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The Importance of Process in Planning: the Dublin Transportation Initiative – Part 4: Reflections

Reporting in 1994, the Dublin Transportation Initiative (DTI) was a land use transport study. Its principal outputs were a long term strategy, a short to medium term delivery plan, and an on-going process for strategy review and development. Looking back at how the strategy was implemented, this is the last of four pieces that summarises the paper in the Power of Plans edition of the journal Built Environment, written by Pat Mangan, Jim Steer, and myself

While the overall outcome has been positive, there have also been many and continuing challenges:

  • Widespread public and political support for a strategy does not mean similar support for its individual components. There has been significant opposition to many of the projects, often from local businesses and residents directly affected. Some have argued that the DTI and subsequent strategies haven’t gone far enough and that that more should have been done to promote public transport, walking and cycling and that there should have been more proactive restraint of car traffic
  • Planning and statutory approval processes have generally taken much longer than originally envisaged. Implementation agencies have made great efforts to resolve local issues before seeking statutory approval for individual projects and this has often involved prolonged local discussions as well as successive rounds of public consultation. The planning and approval process itself has also got increasingly complex, partly because of more stringent EU and national environmental requirements, but also as a result of increased legal challenges via judicial review. Projects included in a strategy are generally only subject to a preliminary feasibility study and the detailed feasibility work can reveal that they are more difficult to implement than originally envisaged
  • Political priorities change over time. Politicians are particularly sensitive to the views of those who oppose individual projects. Opposition tends to be very vocal and sustained while support for a project is often softer and much lower profile. A general election and a change of government can result in different political priorities.
  • Away from inner city Dublin, the increase in public transport use has been relatively modest and congestion continues to be a problem. Overall public transport patronage fell during the economic downturn following the Global Financial Crisis and took some years to recover to previous levels. Across the economy, public transport use peaked in 2007 and then declined until 2012, with a single year fall of over 10% in 2009
  • Excellent progress has been made on the provision of bus priority measures and cycling infrastructure, but not always to a sufficient extent and of the highest quality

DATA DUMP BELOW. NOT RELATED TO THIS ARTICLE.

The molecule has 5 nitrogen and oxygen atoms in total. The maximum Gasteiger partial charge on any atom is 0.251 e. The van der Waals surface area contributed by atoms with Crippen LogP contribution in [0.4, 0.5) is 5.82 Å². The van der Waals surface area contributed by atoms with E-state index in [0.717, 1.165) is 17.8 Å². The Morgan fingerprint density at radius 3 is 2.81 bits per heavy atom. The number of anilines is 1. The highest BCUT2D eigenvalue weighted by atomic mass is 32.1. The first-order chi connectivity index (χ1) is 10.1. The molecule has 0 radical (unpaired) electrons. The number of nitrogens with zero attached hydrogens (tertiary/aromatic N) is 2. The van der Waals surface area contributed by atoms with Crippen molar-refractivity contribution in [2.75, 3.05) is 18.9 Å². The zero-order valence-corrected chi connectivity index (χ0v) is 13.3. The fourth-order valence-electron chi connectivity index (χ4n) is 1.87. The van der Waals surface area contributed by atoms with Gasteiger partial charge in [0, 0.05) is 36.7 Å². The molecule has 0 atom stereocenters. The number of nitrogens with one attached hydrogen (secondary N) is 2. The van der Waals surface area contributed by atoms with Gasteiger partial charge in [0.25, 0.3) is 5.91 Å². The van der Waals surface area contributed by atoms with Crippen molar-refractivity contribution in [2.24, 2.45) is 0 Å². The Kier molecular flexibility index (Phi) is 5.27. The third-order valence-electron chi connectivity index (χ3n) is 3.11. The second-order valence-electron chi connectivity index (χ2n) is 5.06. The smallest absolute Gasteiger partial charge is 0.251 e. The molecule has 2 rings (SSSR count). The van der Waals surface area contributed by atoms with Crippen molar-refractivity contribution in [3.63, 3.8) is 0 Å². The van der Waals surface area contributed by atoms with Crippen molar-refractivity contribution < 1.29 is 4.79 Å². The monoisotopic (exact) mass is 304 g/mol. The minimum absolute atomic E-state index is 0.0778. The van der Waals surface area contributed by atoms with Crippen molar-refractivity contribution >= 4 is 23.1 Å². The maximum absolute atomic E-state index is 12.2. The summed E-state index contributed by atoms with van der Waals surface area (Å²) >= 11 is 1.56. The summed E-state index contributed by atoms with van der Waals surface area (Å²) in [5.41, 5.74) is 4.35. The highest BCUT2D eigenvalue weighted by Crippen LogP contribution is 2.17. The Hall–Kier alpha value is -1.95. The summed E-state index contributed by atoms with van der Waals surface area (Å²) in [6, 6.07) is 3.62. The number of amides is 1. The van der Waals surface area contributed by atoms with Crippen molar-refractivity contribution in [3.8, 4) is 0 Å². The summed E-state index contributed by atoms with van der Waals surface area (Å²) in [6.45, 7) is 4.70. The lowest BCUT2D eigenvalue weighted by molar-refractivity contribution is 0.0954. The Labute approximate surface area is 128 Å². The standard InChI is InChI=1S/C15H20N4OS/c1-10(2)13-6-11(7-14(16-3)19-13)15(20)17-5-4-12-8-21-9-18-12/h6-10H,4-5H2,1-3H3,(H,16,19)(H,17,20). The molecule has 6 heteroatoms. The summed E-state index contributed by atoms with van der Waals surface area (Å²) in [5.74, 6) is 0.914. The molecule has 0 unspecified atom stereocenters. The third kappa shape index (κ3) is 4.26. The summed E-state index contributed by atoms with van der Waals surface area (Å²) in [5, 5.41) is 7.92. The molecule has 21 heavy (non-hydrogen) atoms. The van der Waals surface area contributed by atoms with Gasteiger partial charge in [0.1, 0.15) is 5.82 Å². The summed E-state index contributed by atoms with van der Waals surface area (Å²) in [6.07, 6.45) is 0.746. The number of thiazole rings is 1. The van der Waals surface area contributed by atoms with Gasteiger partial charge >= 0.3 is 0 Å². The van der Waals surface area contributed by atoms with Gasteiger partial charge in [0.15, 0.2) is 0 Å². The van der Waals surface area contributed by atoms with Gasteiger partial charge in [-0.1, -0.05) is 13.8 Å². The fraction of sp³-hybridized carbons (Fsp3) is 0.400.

• Very little progress has been made on demand management despite a clear statement in successive transport strategies that a combination of investment and demand management is required for success
  • The capacity to fund transport investment is critically dependent on the state of the economy and the public finances. The collapse of the Celtic Tiger and the attendant crisis in the public finances resulted in sharp reductions in public expenditure which had a particularly serious impact on capital investment.
  • Because of the dearth of investment in public transport in earlier years, it took time to build up the required planning capacity and implementation resources. One result of this was that there was no reserve of projects ready to go to construction. When funding started to flow, road projects were more readily available for early implementation
  • There is now a greater coherence between transport and land use planning helped by statutory enforcement mechanisms to ensure consistency between transport and land use plans, a trend towards increased residential densities, the use of Strategic Development Zones to promote sustainable development and the provision of public transport before or at the same time as development is realised. Nevertheless, there is still the legacy of a low-density city with a large and expanding footprint (mainly on the periphery), dominated by the private car and often unsuitable for public transport, cycling and walking
  • Construction inflation is also a concern. During the Celtic Tiger construction inflation was a significant issue in a strongly performing economy. When the economy is performing well and investment levels are high there is strong competition for resources. In the domestic economy, transport is in competition for construction skills and resources with housing development, energy retrofit and so on. There is also international competition for specialist skills relevant to transport investment. The inevitable result is an increase in cost and delays in implementation

Mangan P., Steer J. and Chadwick N. (2022) The Importance of Process in Planning: the Dublin Transportation Initiative Built Environment 48(4)

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